Part of good strategy means knowing your audience. Trenkel told me that they are being thoughtful in who they are trying to target as they build the long term tourism vision. There are certain people that won’t be converts to taking their holiday in the Middle East. Others, like high spend travelers going onward to Africa, are a smart target. “In some markets we will not win. Strategy is about saying no,” he said. Family travel was referenced as an increasing market for the country: the Middle East, and particularly Qatar, is child friendly, and more tourism attractions are catering to this. He gestured over his shoulder to a roller coaster attraction that didn’t exist a year prior.
Part of the longer term sell is also making the country good for foreigners to move to: from migrant workers to executives, and establishing a place where people want to put down roots. As I informally canvassed diplomats, employers, and various members of the hospitality trade, they said that progress has been made in the past 10 years in terms of minimum wage, housing standards, environmental standards regarding outside work in the heat, for the lower class workers. But there is a longer way to go in terms of true, lasting labor reform, and creating more of a magnet where people can come work and feel they have mobility, freedom, and true support to set down roots. Rights need to extend down the line, from professionalism, to the young worker coming to work and send money home to their family. This will take time, but is necessary.
The World Cup will also be a pressure test for handling cultural tensions between the West and a more conservative Islamic society, something that transcends just the tournament experience. Much thought has been put into how this will come together, but will only be visible when the tourists stream in.
Trenkel shared with me the approach to so-called “fan zones,” allowing people to congregate outside and watch matches. There will be areas for food, selected areas where alcohol will be served, and a convivial environment. He also pointed to the strong demand from regional visitors for “dry” experiences, as guests from Saudi, Bahrain, Kuwait and other places are going to want to enjoy the matches without alcohol. And owing to the infrastructure investments, fans will be able to take in a few matches in a day if they want, owing to the spacing of match times in the early phases. The stadiums are not oversized like Barcelona’s storied Nou Camp, but rather clocking in at 40,000 visitors, allowing a better viewing experience of the action on the pitch.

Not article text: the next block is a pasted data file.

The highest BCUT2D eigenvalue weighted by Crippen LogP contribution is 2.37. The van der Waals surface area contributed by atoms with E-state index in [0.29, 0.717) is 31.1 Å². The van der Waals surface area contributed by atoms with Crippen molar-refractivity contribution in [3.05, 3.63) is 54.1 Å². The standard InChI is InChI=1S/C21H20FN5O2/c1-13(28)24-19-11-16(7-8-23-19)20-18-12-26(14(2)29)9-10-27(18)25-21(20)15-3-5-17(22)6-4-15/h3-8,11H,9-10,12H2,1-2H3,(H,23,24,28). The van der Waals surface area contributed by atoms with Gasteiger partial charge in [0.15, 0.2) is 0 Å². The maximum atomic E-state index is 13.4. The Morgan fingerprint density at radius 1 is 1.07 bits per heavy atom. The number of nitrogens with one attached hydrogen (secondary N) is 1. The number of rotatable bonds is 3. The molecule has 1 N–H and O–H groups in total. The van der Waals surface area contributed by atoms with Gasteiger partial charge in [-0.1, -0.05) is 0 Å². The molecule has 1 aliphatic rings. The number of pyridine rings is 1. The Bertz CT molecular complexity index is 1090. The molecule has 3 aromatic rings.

As this column covers experience, there were also open questions in my last column about friction and entry into the country. I had an awkward time getting in and out of the country, downloading apps, needing local numbers, and having to go to a hospital to get an exit PCR. This appears to be fixed. As of October 26, PCR test requirements were dropped to enter the country. The required contract tracing Ehteraz app, previously required to cross the border and also enter public places, has also been dropped. Ticket holders need to now have a Hayya card, which is required to both enter the stadiums and get into the country. It’s essentially a fan ID that gives access to metro and bus transportation services, and also supplants the need for visas for international visitors.
In my eyes, it is progress to have a Middle Eastern country host the World Cup. The investment, infrastructure and ambition have moved the country forward significantly since I first visited, and in a more thoughtful way than some of the quickly morphing regional neighbors. For some of Qatar’s much publicized faults and mistakes, there has been a strong strategy, and also cultural taste that has run across the development of hotels, of museums, and of the arts and culture initiatives.
What they have done has not just solved for hosting the World Cup, but it has started a longer-term journey that will involve all aspects of society: labor, development, and culture. If the same ambition carries through, the country’s tourism will look much different in five years. And if they take the feedback to heart and catalyze more change, sustainably, it will be a regional, and perhaps global, success.